Her father, who is in his 60s, never had a bar mitzvah until she performed it last November. "We had a deal," says Rabbi Rochelle with a smile. "He said he would have a bar mitzvah when I could be the rabbi. It was pretty cool."

Her mother shares that her daughter's decision to become a rabbi came as a huge surprise: "I knew after she went to college that she would do something with kids and Judaism, but had no idea that she would take this route."

Veering from the beaten path has become one of Rabbi Rochelle's hallmarks. She successfully petitioned UC San Diego to allow her to create her own undergraduate major in Modern Israeli Society and Israeli Culture. And in rabbinical school she wrote her thesis on the question of tattoos in Judaism, "The Illustrated Jew: A New Jewish Perspective on Tattoos," hoping to give a reference to people like herself that were trying to find a balance between the secular world and their Judaism.

"I did a ton of research before I got my tattoos," she says. "And I eventually came to the conclusion that body art did not make God angry with me or make me a bad Jew. I am not a bad person and I live my life with integrity."

Rabbi Rochelle's body is adorned with two tattoos, although the second one can hardly be considered a single tattoo. It initially started off as a tattoo on her back that spelled the word "love" in the shape of a heart. It has since morphed into an olive tree, which makes the heart appear more like a carving in the tree. The olive tree has special significance in Judaism.

The word emet, meaning "truth" in Hebrew, is tattooed on her hip and was designed to look like it was written on her body with a black Sharpie. The tattoo's placement was carefully chosen, as she wanted it to be a bit hidden, just for her, and to serve as a reminder to always walk in truth and integrity.

Walking in truth and integrity for Rabbi Rochelle has not always been an easy road to travel. Adopting the unpopular position that someone's sexual preference, body art or piercings has nothing to do with his or her spirituality has presented its fair share of challenges. She is aware that she might be looked at as a bit of an outsider and is sometimes referred for jobs that quite possibly nobody else will take. Weddings on a Saturday. An interfaith wedding with a minister. She gets the impression at times that people refer these jobs to her because they think, "Oh, it's Rochelle, she'll do anything." That just because she is open in some ways, she has no boundaries or rules. That there is no method to her madness.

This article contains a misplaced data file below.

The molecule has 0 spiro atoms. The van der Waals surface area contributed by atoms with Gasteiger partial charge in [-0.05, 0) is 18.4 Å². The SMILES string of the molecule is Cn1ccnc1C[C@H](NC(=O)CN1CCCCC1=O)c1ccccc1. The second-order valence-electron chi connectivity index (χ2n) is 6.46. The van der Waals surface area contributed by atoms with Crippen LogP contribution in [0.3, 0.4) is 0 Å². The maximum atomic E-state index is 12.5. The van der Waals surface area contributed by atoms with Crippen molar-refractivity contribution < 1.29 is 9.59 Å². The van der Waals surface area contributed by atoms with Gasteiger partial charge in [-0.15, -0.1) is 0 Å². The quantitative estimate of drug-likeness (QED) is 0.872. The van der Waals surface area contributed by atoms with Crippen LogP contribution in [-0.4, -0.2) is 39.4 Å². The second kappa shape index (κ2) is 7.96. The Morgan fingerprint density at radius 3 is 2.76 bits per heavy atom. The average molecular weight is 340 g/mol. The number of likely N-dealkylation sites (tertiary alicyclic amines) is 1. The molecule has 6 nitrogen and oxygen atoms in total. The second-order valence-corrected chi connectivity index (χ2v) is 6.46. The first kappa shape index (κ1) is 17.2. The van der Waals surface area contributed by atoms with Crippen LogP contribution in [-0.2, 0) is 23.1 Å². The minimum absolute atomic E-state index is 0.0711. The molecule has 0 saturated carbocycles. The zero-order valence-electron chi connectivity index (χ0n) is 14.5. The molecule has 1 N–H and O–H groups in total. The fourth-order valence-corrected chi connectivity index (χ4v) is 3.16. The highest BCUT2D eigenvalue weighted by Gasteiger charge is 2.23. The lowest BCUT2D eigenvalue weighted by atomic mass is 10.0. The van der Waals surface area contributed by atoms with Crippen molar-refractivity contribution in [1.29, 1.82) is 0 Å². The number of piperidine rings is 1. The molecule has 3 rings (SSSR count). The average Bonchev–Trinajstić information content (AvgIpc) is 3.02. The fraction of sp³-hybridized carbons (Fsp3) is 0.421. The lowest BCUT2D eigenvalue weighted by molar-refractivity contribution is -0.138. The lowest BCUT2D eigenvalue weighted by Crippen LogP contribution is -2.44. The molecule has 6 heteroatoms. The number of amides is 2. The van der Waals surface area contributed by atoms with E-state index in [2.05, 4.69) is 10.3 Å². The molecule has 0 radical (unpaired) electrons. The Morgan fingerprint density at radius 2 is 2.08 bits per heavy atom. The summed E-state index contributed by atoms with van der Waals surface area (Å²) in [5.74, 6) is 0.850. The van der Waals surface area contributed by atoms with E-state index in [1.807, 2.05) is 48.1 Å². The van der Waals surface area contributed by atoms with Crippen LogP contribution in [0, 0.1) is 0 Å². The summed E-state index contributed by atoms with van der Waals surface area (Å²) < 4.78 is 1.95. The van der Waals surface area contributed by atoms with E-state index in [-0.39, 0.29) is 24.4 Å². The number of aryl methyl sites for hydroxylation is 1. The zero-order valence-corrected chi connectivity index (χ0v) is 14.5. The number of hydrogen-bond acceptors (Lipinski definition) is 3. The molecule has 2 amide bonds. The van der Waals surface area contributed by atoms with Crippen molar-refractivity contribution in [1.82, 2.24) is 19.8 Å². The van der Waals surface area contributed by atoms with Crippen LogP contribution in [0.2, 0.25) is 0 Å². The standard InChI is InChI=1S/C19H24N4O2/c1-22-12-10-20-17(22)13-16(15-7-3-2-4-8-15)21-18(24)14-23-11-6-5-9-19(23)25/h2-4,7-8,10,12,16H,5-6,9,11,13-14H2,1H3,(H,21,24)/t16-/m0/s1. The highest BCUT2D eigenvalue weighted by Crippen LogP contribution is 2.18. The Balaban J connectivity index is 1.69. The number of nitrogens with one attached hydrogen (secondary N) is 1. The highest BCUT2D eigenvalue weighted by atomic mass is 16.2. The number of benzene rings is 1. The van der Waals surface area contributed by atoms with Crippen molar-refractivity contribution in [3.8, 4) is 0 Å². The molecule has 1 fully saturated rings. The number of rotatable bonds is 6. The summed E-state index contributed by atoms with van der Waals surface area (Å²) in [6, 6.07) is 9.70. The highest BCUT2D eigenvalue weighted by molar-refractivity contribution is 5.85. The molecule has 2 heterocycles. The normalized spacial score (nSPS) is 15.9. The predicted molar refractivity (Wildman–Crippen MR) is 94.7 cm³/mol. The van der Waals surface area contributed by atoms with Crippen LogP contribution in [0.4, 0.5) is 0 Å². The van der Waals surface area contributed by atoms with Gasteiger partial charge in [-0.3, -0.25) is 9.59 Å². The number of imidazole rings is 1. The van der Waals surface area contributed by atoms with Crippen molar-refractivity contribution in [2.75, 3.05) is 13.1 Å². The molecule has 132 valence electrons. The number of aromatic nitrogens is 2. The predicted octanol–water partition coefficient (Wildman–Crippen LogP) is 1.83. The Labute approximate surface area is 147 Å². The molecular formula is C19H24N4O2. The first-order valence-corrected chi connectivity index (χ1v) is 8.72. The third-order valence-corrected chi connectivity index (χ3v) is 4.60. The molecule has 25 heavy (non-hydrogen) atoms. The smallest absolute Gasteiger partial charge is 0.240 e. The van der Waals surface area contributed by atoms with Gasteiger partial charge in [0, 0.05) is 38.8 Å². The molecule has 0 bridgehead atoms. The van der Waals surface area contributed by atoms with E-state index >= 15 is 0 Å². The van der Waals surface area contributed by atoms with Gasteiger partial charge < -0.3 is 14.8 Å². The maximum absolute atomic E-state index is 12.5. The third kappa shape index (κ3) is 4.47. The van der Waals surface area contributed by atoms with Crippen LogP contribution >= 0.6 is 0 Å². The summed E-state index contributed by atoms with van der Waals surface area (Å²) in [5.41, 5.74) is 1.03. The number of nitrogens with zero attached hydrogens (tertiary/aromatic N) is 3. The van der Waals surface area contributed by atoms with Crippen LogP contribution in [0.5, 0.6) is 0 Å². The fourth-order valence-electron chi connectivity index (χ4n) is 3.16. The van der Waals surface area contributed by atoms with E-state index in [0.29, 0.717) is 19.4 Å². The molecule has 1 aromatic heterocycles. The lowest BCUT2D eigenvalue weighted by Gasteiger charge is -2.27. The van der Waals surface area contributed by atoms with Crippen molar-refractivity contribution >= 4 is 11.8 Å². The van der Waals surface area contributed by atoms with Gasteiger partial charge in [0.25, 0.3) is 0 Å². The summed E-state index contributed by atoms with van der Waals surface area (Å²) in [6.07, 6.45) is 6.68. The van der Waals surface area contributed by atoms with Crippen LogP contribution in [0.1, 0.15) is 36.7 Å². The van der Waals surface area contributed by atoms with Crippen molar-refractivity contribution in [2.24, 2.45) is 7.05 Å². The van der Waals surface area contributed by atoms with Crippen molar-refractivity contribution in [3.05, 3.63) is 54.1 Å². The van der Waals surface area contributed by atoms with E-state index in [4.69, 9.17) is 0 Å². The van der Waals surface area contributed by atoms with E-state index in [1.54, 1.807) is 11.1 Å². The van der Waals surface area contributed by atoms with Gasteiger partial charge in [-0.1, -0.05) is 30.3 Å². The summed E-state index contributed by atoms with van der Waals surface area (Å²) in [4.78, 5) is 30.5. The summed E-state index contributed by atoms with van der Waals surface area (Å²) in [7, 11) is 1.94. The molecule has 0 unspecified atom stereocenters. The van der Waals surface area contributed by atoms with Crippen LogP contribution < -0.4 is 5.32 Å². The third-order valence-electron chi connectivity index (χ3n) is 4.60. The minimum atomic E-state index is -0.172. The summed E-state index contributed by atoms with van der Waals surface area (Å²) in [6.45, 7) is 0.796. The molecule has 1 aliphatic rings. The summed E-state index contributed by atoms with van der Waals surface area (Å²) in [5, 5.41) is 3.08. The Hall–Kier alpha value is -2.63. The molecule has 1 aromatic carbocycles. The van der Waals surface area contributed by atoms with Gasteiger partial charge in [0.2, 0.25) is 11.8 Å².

"So many people go through the motions," says Rabbi Rochelle. "They go to religious school. They do the things, but there is no real connection. I want people to stay connected and to let people know that even if they feel different, like they don't fit or they don't belong, there is still room here. You know, they say that Abraham's tent was open on all four sides, so that visitors or people coming from any direction -- he could greet them. I really think that is what the synagogue should be and that is what a rabbi should be. A rabbi is like Abraham, open on all sides and ready to welcome anyone in when they are ready and from whichever direction they come."

A revised version of this article was originally published at onBeing.